Limbal Epithelial Stem Cells: Role of the Niche Microenvironment§

Authors

  • Paula Ordonez,

    1. Inflammation and Infection Research Centre, School of Medical Sciences, University of New South Wales, Sydney, New South Wales, Australia
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  • Nick Di Girolamo

    Corresponding author
    1. Inflammation and Infection Research Centre, School of Medical Sciences, University of New South Wales, Sydney, New South Wales, Australia
    • Inflammation and Infection Research Centre, School of Medical Sciences, University of New South Wales, Sydney 2052, New South Wales, Australia
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    • Telephone: 61-2-9385-2538; Fax: 61-2-9385-1389


  • Author contributions: Paula Ordonez provided the first version of the manuscript and compiled Figure 1. Nick Di Girolamo provided the outline for the review and was responsible for drafting the manuscript and for performing the histological studies that contributed to Figures 2 and 3.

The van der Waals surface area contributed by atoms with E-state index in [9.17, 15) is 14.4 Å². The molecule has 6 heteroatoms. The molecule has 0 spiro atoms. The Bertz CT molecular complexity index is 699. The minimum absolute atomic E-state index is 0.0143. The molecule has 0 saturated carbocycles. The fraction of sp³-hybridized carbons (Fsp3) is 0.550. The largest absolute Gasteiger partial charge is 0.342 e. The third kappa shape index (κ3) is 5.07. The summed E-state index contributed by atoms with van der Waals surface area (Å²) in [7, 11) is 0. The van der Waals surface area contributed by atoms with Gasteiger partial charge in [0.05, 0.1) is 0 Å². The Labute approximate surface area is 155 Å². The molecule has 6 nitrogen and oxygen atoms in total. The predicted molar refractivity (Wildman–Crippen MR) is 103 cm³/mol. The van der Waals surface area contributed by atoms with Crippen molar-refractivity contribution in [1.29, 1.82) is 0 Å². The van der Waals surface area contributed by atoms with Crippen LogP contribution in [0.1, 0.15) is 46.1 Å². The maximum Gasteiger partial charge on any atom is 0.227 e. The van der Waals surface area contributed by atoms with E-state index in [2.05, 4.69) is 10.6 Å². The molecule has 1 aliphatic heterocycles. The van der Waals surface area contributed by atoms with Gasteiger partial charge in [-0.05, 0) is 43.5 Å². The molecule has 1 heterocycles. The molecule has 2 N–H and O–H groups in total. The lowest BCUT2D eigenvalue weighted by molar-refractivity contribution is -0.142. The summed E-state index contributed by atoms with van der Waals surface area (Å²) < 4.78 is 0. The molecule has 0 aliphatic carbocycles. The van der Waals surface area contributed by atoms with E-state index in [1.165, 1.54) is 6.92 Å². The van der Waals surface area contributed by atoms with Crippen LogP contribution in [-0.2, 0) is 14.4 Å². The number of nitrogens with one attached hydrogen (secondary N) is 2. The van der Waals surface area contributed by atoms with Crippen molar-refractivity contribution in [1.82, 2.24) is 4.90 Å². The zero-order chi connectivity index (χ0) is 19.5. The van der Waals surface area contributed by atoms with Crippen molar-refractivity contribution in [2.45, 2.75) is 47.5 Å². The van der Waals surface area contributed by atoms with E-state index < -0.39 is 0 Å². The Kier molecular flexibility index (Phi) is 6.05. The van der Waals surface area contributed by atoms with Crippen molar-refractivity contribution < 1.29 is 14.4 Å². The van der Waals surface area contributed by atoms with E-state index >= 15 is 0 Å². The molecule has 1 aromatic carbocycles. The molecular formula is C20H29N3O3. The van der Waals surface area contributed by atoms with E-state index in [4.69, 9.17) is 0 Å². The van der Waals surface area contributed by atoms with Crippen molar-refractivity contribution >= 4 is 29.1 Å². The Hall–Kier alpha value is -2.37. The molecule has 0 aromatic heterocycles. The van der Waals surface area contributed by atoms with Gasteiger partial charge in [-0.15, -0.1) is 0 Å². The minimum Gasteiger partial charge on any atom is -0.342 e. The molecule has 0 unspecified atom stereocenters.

• Disclosure of potential conflicts of interest is found at the end of this article.

  • §

    First published online in STEM CELLS EXPRESS November 30, 2011.

Abstract

The cornea contains a reservoir of self-regenerating epithelial cells that are essential for maintaining its transparency and good vision. The study of stem cells in this functionally important organ has grown over the past four decades, partly due to the ease with which this tissue is visualized, its accessibility with minimally invasive instruments, and the fact that its stem cells are segregated within a transitional zone between two functionally diverse epithelia. While human, animal, and ex vivo models have been instrumental in progressing the corneal stem cell field, there is still much to be discovered about this exquisitely sensitive window for sight. This review will provide an overview of the human cornea, where its stem cells reside and how components of the microenvironment including extracellular matrix proteins and their integrin receptors are thought to govern corneal stem cell homeostasis. STEM CELLS 2012; 30:100–107.

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